Hogsback on mining engineers rolling in dough

HOGSBACK reckons there will be a handful of mining engineering students who will be thankful for all the bad press that coal mining is getting at the moment. They will be able to command top dollar as the industry struggles with an acute skills shortage when they graduate in four years.
Hogsback on mining engineers rolling in dough Hogsback on mining engineers rolling in dough Hogsback on mining engineers rolling in dough Hogsback on mining engineers rolling in dough Hogsback on mining engineers rolling in dough

Hogsback

While the young people of today all seem to want to be environmental scientists and climate change warriors, the Australian economy still needs highly trained engineering professionals to be leaders in its world class coal industry and keep cutting coal for export to our neighbours to the north who need it to provide them with reliable base load power.     
 
Coal mining does not have much cache today but give or take a few years, mining engineers will be worth their weight in gold.
 
As things stand today, mining engineers are doing very well. ABS data on average weekly earnings shows mining workers were the highest paid in the country in 2017-18, earning an average of $2,698 weekly - 64% more than the national average. 
 
The looming skills shortage will make them even more sought after.
 
This shortage will become more acute and then there will be another chorus of people complaining about the inadequacy of the education system.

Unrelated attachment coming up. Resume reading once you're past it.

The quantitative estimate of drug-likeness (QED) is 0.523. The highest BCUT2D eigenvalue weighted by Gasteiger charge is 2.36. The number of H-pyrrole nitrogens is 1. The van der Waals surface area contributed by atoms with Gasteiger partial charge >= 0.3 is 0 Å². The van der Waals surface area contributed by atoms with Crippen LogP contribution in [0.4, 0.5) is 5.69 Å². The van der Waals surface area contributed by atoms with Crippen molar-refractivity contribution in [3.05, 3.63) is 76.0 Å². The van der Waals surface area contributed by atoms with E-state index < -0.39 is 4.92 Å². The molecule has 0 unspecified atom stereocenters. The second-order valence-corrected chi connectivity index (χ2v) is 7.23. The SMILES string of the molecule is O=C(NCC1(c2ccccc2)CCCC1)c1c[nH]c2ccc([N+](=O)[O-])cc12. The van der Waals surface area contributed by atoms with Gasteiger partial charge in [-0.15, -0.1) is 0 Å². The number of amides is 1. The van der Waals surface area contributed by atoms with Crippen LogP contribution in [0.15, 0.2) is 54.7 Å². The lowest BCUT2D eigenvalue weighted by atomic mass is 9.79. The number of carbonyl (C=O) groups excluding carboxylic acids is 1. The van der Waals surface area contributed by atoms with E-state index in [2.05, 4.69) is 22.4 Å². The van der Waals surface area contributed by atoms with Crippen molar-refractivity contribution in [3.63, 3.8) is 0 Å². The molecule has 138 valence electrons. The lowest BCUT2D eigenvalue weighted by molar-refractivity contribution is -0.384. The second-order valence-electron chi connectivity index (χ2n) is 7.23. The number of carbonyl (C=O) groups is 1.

The University of NSW has just six students enrolled to study mining engineering this year, down from 120 enrolments four years ago.
 
UNSW Mining Engineering Head of School Associate Professor Paul Hagan said the School of Mining Engineering was the largest provider of mining engineers, through its undergraduate, postgraduate and research programs. 
 
"UNSW is committed to moving forward in mining education and is actively engaged in seeking improved ways of delivering our services - both in terms of education and research," he said. 
 
However, the very institutions that provide these scarce graduates are now under pressure to withdraw their financial support for the coal industry.
 
The University of NSW Council is being asked to ensure its investments are moved to low carbon indices, that they exclude new thermal coal, tar sands, and limit fossil fuel exposure to 10% below the relevant index benchmark.
 
This follows the lead of other educational institutions such as Oxford University in the United Kingdom and Sydney University who have also gone anti-fossil fuels.
 
The difference is these institutions don't have mining engineering courses of note, whereas UNSW is virtually embedded in the Australian industry.
 
"A key component of our success…is working and identifying closely with the mining industry," UNSW Mining Engineering Head of School Associate Professor Paul Hagan said. 
 
"This means strong support from the industry for our programs, student scholarships, and an integrated program of mine site visits throughout the education process."
 
So by not supporting the coal mining industry, the university could actually be damaging its own mining engineering school.
 
Hogsback reckons that the young mining engineering graduates will be laughing when mining companies compete for their services. However, it will be their shareholders who be baulking at the mining company wages bill in four years' time.